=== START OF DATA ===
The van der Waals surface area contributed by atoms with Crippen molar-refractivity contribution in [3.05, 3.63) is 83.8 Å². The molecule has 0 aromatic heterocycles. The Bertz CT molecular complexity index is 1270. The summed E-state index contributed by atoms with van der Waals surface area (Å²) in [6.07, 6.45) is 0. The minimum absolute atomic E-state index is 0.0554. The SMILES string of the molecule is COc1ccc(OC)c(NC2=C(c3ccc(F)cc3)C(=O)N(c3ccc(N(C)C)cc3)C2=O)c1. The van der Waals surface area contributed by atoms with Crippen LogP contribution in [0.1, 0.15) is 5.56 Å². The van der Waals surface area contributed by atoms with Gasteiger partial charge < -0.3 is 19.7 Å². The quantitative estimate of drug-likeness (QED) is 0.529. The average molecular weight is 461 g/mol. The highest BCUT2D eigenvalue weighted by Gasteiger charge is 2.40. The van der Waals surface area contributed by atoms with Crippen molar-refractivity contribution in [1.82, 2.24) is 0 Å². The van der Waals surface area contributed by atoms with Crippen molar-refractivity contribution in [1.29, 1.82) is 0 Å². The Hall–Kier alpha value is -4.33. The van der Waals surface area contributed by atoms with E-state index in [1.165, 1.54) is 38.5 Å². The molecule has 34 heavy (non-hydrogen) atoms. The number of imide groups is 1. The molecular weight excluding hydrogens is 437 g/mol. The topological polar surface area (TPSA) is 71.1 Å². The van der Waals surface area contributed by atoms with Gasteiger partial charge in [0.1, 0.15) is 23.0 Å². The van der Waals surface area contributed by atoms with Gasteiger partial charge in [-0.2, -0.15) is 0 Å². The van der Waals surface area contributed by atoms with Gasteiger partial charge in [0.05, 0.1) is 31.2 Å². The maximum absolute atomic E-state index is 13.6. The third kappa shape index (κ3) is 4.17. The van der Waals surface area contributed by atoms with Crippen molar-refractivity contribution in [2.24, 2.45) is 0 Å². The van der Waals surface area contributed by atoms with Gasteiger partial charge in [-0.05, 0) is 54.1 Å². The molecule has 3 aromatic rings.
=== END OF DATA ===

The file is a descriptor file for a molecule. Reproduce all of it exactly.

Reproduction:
The van der Waals surface area contributed by atoms with Crippen molar-refractivity contribution in [3.05, 3.63) is 83.8 Å². The molecule has 0 aromatic heterocycles. The Bertz CT molecular complexity index is 1270. The summed E-state index contributed by atoms with van der Waals surface area (Å²) in [6.07, 6.45) is 0. The minimum absolute atomic E-state index is 0.0554. The SMILES string of the molecule is COc1ccc(OC)c(NC2=C(c3ccc(F)cc3)C(=O)N(c3ccc(N(C)C)cc3)C2=O)c1. The van der Waals surface area contributed by atoms with Crippen LogP contribution in [0.1, 0.15) is 5.56 Å². The van der Waals surface area contributed by atoms with Gasteiger partial charge < -0.3 is 19.7 Å². The quantitative estimate of drug-likeness (QED) is 0.529. The average molecular weight is 461 g/mol. The highest BCUT2D eigenvalue weighted by Gasteiger charge is 2.40. The van der Waals surface area contributed by atoms with Crippen molar-refractivity contribution in [1.82, 2.24) is 0 Å². The van der Waals surface area contributed by atoms with Crippen molar-refractivity contribution in [1.29, 1.82) is 0 Å². The Hall–Kier alpha value is -4.33. The van der Waals surface area contributed by atoms with E-state index in [1.165, 1.54) is 38.5 Å². The molecule has 34 heavy (non-hydrogen) atoms. The number of imide groups is 1. The molecular weight excluding hydrogens is 437 g/mol. The topological polar surface area (TPSA) is 71.1 Å². The van der Waals surface area contributed by atoms with Gasteiger partial charge in [0.1, 0.15) is 23.0 Å². The van der Waals surface area contributed by atoms with Gasteiger partial charge in [-0.2, -0.15) is 0 Å². The van der Waals surface area contributed by atoms with Gasteiger partial charge in [0.05, 0.1) is 31.2 Å². The maximum absolute atomic E-state index is 13.6. The third kappa shape index (κ3) is 4.17. The van der Waals surface area contributed by atoms with Crippen molar-refractivity contribution in [2.24, 2.45) is 0 Å². The van der Waals surface area contributed by atoms with Gasteiger partial charge in [-0.05, 0) is 54.1 Å². The molecule has 3 aromatic rings.